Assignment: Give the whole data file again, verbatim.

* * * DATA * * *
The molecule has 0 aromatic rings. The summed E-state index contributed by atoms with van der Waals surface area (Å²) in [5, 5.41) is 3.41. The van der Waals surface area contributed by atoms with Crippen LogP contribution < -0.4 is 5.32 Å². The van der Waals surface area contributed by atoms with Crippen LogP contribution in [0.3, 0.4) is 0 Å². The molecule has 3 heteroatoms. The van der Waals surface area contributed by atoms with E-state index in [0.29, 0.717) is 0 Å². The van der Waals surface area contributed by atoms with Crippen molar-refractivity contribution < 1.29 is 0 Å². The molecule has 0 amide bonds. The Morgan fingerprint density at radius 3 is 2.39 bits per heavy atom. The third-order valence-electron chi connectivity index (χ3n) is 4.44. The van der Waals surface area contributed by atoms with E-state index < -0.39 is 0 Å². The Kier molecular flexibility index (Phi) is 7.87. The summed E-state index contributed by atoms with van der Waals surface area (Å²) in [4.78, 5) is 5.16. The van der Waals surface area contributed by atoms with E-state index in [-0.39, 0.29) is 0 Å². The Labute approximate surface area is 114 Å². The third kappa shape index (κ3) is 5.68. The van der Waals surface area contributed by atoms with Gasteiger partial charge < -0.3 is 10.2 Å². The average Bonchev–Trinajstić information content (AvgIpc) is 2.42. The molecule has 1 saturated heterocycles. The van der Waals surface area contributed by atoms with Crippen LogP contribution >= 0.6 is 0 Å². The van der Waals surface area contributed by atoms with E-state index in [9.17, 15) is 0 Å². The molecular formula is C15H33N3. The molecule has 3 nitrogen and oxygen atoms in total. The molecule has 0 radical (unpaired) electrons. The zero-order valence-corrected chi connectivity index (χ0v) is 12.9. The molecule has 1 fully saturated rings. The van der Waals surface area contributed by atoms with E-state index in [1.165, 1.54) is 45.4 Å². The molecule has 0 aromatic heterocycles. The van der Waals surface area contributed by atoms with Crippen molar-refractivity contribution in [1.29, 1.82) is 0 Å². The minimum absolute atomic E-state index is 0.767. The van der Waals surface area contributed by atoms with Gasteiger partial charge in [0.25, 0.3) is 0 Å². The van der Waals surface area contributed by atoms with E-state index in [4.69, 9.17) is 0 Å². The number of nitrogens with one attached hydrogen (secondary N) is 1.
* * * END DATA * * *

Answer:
The molecule has 0 aromatic rings. The summed E-state index contributed by atoms with van der Waals surface area (Å²) in [5, 5.41) is 3.41. The van der Waals surface area contributed by atoms with Crippen LogP contribution < -0.4 is 5.32 Å². The van der Waals surface area contributed by atoms with Crippen LogP contribution in [0.3, 0.4) is 0 Å². The molecule has 3 heteroatoms. The van der Waals surface area contributed by atoms with E-state index in [0.29, 0.717) is 0 Å². The van der Waals surface area contributed by atoms with Crippen molar-refractivity contribution < 1.29 is 0 Å². The molecule has 0 amide bonds. The Morgan fingerprint density at radius 3 is 2.39 bits per heavy atom. The third-order valence-electron chi connectivity index (χ3n) is 4.44. The van der Waals surface area contributed by atoms with E-state index < -0.39 is 0 Å². The Kier molecular flexibility index (Phi) is 7.87. The summed E-state index contributed by atoms with van der Waals surface area (Å²) in [4.78, 5) is 5.16. The van der Waals surface area contributed by atoms with E-state index in [-0.39, 0.29) is 0 Å². The Labute approximate surface area is 114 Å². The third kappa shape index (κ3) is 5.68. The van der Waals surface area contributed by atoms with Gasteiger partial charge < -0.3 is 10.2 Å². The average Bonchev–Trinajstić information content (AvgIpc) is 2.42. The molecule has 1 saturated heterocycles. The van der Waals surface area contributed by atoms with Crippen LogP contribution >= 0.6 is 0 Å². The van der Waals surface area contributed by atoms with E-state index in [9.17, 15) is 0 Å². The molecular formula is C15H33N3. The molecule has 3 nitrogen and oxygen atoms in total. The molecule has 0 radical (unpaired) electrons. The zero-order valence-corrected chi connectivity index (χ0v) is 12.9. The molecule has 1 fully saturated rings. The van der Waals surface area contributed by atoms with E-state index in [1.165, 1.54) is 45.4 Å². The molecule has 0 aromatic heterocycles. The van der Waals surface area contributed by atoms with Crippen molar-refractivity contribution in [1.29, 1.82) is 0 Å². The minimum absolute atomic E-state index is 0.767. The van der Waals surface area contributed by atoms with Gasteiger partial charge in [0.25, 0.3) is 0 Å². The van der Waals surface area contributed by atoms with E-state index in [4.69, 9.17) is 0 Å². The number of nitrogens with one attached hydrogen (secondary N) is 1.